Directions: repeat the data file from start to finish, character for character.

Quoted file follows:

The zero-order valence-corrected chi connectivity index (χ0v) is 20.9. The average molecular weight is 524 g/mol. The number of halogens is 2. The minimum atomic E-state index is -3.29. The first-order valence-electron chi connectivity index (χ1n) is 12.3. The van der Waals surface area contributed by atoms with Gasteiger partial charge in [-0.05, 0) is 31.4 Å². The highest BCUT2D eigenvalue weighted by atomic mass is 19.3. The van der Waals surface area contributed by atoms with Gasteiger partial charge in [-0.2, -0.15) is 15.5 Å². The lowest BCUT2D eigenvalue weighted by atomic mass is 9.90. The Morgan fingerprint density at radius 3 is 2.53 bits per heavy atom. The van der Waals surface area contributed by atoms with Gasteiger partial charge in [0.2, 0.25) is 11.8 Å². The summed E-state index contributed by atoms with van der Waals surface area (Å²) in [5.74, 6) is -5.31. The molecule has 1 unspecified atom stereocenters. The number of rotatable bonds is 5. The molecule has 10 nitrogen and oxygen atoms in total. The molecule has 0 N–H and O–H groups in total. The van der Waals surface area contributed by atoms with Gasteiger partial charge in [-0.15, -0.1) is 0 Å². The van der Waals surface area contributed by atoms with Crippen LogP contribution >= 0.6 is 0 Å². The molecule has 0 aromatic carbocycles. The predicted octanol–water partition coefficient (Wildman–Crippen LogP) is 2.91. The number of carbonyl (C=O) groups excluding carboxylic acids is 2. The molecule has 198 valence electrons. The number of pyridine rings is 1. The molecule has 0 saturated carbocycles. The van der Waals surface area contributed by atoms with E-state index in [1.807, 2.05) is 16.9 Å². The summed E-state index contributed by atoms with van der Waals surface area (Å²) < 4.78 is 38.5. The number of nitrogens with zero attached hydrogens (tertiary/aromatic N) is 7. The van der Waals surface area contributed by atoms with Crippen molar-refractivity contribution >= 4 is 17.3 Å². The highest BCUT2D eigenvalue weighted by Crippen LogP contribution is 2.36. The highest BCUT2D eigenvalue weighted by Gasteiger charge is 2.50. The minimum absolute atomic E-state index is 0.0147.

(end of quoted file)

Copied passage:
The zero-order valence-corrected chi connectivity index (χ0v) is 20.9. The average molecular weight is 524 g/mol. The number of halogens is 2. The minimum atomic E-state index is -3.29. The first-order valence-electron chi connectivity index (χ1n) is 12.3. The van der Waals surface area contributed by atoms with Gasteiger partial charge in [-0.05, 0) is 31.4 Å². The highest BCUT2D eigenvalue weighted by atomic mass is 19.3. The van der Waals surface area contributed by atoms with Gasteiger partial charge in [-0.2, -0.15) is 15.5 Å². The lowest BCUT2D eigenvalue weighted by atomic mass is 9.90. The Morgan fingerprint density at radius 3 is 2.53 bits per heavy atom. The van der Waals surface area contributed by atoms with Gasteiger partial charge in [0.2, 0.25) is 11.8 Å². The summed E-state index contributed by atoms with van der Waals surface area (Å²) in [5.74, 6) is -5.31. The molecule has 1 unspecified atom stereocenters. The number of rotatable bonds is 5. The molecule has 10 nitrogen and oxygen atoms in total. The molecule has 0 N–H and O–H groups in total. The van der Waals surface area contributed by atoms with Gasteiger partial charge in [-0.15, -0.1) is 0 Å². The van der Waals surface area contributed by atoms with Crippen LogP contribution >= 0.6 is 0 Å². The molecule has 0 aromatic carbocycles. The predicted octanol–water partition coefficient (Wildman–Crippen LogP) is 2.91. The number of carbonyl (C=O) groups excluding carboxylic acids is 2. The molecule has 198 valence electrons. The number of pyridine rings is 1. The molecule has 0 saturated carbocycles. The van der Waals surface area contributed by atoms with E-state index in [1.807, 2.05) is 16.9 Å². The summed E-state index contributed by atoms with van der Waals surface area (Å²) < 4.78 is 38.5. The number of nitrogens with zero attached hydrogens (tertiary/aromatic N) is 7. The van der Waals surface area contributed by atoms with Crippen molar-refractivity contribution >= 4 is 17.3 Å². The highest BCUT2D eigenvalue weighted by Crippen LogP contribution is 2.36. The highest BCUT2D eigenvalue weighted by Gasteiger charge is 2.50. The minimum absolute atomic E-state index is 0.0147.